Power Automate: Office 365 Outlook – When a new email mentioning me arrives Trigger

I’ve mentioned this many times, but sorting email is where productivity dies, even if you have a quick way to do it. There’s nothing better than having Power Automate doing all the work for you, so today, we’ll explore the “when a new email mentioning me arrives” trigger for Office 365.

Let’s see how to use it and how to find it.

Where to find it?

To find it, you can search for the “When a new email mentioning me arrives” trigger or go to the “Office 365 Outlook”:

Select “When a new email mentioning me arrives”:

Here’s what it looks like:

There are advanced options that we’ll explore below, but here’s how to activate them:

Here’s the advanced view.

Pro Tip:
Power Automate tends to save the most common triggers on the main screen, so check there before going through the full hierarchy. Also, you can use the search to find it quickly.

Let’s check the “advanced” fields since they allow us to filter emails we don’t want to process.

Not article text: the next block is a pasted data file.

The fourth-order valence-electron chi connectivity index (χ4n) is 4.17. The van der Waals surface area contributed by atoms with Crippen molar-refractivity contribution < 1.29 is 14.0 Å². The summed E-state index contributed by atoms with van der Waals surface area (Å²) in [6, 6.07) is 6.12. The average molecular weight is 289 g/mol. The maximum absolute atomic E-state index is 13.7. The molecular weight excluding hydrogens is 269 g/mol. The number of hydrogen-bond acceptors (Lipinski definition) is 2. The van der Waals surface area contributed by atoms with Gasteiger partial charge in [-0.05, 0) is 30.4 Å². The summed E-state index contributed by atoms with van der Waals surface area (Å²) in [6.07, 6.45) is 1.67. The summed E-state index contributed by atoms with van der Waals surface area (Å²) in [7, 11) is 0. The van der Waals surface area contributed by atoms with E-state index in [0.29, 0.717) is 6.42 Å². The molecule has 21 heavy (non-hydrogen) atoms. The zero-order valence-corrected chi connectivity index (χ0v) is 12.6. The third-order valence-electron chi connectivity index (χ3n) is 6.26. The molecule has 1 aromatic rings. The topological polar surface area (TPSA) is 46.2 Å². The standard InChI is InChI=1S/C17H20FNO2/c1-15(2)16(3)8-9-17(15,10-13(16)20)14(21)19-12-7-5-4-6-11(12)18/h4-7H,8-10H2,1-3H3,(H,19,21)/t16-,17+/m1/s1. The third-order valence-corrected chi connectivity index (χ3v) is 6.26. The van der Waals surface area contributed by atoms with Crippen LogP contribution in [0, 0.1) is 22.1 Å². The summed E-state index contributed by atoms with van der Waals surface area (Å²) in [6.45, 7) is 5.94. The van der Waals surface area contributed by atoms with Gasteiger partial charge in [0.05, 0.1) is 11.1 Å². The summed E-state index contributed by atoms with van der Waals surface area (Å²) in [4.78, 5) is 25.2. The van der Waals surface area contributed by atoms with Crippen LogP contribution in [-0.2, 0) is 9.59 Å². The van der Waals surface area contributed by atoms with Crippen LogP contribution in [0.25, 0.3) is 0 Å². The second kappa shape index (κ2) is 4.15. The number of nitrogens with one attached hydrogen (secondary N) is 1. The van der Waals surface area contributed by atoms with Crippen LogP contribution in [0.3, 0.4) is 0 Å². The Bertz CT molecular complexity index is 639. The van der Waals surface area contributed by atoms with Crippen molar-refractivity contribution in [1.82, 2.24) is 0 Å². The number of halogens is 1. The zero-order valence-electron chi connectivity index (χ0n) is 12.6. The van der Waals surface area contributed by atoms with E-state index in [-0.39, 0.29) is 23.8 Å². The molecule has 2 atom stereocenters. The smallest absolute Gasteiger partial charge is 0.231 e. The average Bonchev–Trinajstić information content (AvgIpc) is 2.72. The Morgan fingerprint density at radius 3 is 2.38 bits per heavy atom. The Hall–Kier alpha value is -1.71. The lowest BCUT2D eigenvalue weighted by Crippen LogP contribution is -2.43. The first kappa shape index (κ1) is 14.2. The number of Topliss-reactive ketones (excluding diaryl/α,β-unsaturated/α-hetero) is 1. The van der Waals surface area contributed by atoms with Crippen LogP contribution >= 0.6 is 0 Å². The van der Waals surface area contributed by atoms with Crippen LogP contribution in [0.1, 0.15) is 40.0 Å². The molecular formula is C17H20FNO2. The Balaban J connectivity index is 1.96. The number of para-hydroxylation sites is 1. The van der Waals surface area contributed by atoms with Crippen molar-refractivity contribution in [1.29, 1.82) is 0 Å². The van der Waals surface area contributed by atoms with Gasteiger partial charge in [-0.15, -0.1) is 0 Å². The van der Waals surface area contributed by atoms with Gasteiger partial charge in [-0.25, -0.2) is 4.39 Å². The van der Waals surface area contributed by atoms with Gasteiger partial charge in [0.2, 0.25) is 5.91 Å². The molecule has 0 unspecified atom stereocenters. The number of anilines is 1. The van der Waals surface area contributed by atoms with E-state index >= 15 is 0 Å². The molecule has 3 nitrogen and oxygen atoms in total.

There are a lot of fields that we can configure. Let’s look at them individually.


If you leave it blank, Power Automate will look at all incoming emails, but you can define different folders to trigger instead of the inbox. For example, you may have a folder where you send a pre-defined answer to the person that emails you while mentioning you or send you a notification when this happens. The folder is a great way to limit catching all emails that arrive mentioning you so that the Flow doesn’t fire for all emails, so be sure to define it if possible.

“To”, “CC”, “To or CC,” or “From”